President Obama taught GOP America's new political arithmetic
ABOVE PHOTO: Supporters cheer at the end of President Barack Obama remarks during an election night party, early Wednesday, Nov. 7, 2012, in Chicago. Obama defeated Republican challenger former Massachusetts Gov. Mitt Romney.
(AP Photo/Matt Rourke)
White America can no longer elect the President of the United States!
That's the lesson from last Tuesday's election results which saw President Barack Obama win the most expensive ($6 billion by some estimates) presidential race in history even as he survived some of the nastiest campaign attacks witnessed in modern times.
It's not a lesson you heard much talk about before last Tuesday because most of the pundits whether on television, in newsprint or part of the blogosphere, are, for the most part, white. And few people find comfort confronting their own impending irrelevancy.
Hiding from change though won't make it disappear. 2011 marked the first year when more than half of all babies born in the United States were either black, brown or yellow. This tectonic demographic shift, means America is blacker, browner each election year and will remain so. Whites are no longer the majority in four states and have slipped below half in many major metro areas, including New York, Las Vegas and Memphis.
Last Tuesday, the total American electorate was only 72 percent white [more about that later].
During the primaries for more than a year, Republican hopefuls unmercifully pummeled each other for the chance to take on the first African American president, attracting crowds to their rallies and fundraisers that were nearly all-white. Most of the commentators who brought us news about these events were either color blind or too chicken-livered to ask the candidates why these gatherings were so overwhelmingly mono-chromatic.
So, by Tuesday night when the country was preparing for the predicted all-night wait for the final returns from the so-called "battleground states" (Ohio, Virginia, Florida, etc.), the misinformation strategy had come full circle.
The eventual outcome, however, didn't take long at all. By 11:18 PM Tuesday most of the major television networks had called the election for Mr. Obama. The only hold-up turned out to be the refusal by Mitt Romney's Republican cabal to allow their candidate to concede after Ohio had been colored blue on those electoral college maps favored by today's computer graphic technicians. What had been missing during all those months of political coverage were the facts of who comprised the votes in the heavily populated areas of those eight battleground states.
Those same black and Latino voters who had been ignored by Republican strategists were concentrated in the urban centers of Ohio, Virginia, Colorado and even Nevada. Added too were the younger voters and college educated women, making it all but impossible for Mitt Romney to win any of the states he had spent so much money and time trying to pull.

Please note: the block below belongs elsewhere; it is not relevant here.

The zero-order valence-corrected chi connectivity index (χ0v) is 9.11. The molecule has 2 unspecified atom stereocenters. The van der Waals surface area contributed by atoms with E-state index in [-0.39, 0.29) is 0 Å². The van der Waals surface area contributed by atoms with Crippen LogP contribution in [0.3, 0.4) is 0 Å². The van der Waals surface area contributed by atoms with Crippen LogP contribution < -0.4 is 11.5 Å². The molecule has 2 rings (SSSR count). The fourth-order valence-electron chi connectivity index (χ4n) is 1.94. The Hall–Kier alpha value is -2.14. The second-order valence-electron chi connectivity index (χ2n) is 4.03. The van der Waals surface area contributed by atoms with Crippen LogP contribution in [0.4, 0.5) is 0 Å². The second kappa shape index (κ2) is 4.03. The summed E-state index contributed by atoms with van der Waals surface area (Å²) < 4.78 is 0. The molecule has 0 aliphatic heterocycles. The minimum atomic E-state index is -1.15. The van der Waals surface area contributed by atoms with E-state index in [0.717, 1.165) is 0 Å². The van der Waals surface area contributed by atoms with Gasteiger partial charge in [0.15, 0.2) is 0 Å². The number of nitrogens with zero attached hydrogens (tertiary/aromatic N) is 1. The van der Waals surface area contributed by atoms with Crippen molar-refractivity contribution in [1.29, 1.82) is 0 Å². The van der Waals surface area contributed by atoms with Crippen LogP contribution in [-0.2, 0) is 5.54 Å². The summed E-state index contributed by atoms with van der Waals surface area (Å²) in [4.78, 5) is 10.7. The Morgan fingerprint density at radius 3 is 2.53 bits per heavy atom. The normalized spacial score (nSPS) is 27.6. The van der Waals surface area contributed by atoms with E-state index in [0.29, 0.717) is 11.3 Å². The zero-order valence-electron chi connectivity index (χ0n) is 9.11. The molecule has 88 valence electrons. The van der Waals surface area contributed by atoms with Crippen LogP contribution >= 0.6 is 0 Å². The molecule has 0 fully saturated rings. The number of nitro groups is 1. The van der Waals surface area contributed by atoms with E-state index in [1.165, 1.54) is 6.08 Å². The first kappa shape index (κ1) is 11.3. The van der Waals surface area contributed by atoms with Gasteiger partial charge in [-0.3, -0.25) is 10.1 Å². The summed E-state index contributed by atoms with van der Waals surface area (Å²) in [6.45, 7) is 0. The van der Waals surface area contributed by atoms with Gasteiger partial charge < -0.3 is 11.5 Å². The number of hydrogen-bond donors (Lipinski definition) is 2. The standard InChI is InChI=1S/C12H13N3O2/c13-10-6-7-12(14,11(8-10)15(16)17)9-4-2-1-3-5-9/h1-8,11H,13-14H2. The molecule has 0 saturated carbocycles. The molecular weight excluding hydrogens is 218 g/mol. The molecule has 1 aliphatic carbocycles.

In Ohio, for example, the final tallies showed the extraordinary voter output among African Americans in the Cleveland area; Latinos and blacks combined in the Virginia suburbs around Washington, D.C. to keep the Old Dominion State in the Obama Column. And in Florida, the same was true for the heavy concentrations of black brown voters in the Miami-Dade area.
So, while President Obama saw his margin of the white vote slip from 43 percent in 2008, he took 93 percent of the black vote and upped his share of the Hispanic vote to nearly 70 percent on Tuesday to win reelection. He also maintained his share of the youth vote and that of women to round out his successful re-election strategy.
Hispanic voters now comprise 10 percent of the electorate. Remember that earlier figure of the white vote was down to 70 percent of the total electorate. In the Reagan era of the 1980s, whites were nearly 80 percent of the total voting age population.
That kind of prehistoric political calculation must have helped persuade the Romney camp to spend time in the Keystone State in the closing days of the campaign including a rush to another all white rally in Bucks County and a last minute TV advertising buy. Again, it turned out to be pointless since Philadelphia gave the president a margin of more than 450,000 votes, similar to that of 2008.
To understand just how lopsided the loyalty of African Americans were to Mr. Obama, we can examine just a few predominantly black wards in the western, northern and northwestern sections of Philadelphia. These vote totals again are instructive to :
These figures emphatically underscore how the broad-based rainbow coalition the Democratic strategists put in place was sufficient to overcome the lack of support among white voters who had helped Mr. Obama make history four years ago. He did manage to poll about 38 percent of the white vote on Tuesday.
Clearly, the scorched earth strategy adopted by the Republicans on Inauguration Day in 2009 was doomed to failure even before Donald Trump started menacing the president about his birth certificate.
It was doomed too even before Senate GOP leader Mitch McConnell coldly announced his party's war cry two years ago, that "The single most important issue is to make sure Mr. Obama is denied a second term."
Whether Republicans learn how to live within America's 21st century diverse demographic universe is still an open question. The not-too-subtle racism at the root of those Tea Party stalwarts who had vowed to "take back the country" remains a potent motivator for many among their ilk.
The outcome of their upcoming internal soul searching will be known shortly though. No, not in far off 2016. It will be evident in less than two years in the next round of congressional elections.
Meanwhile though, 50,000 Latinos turn 18 every month.
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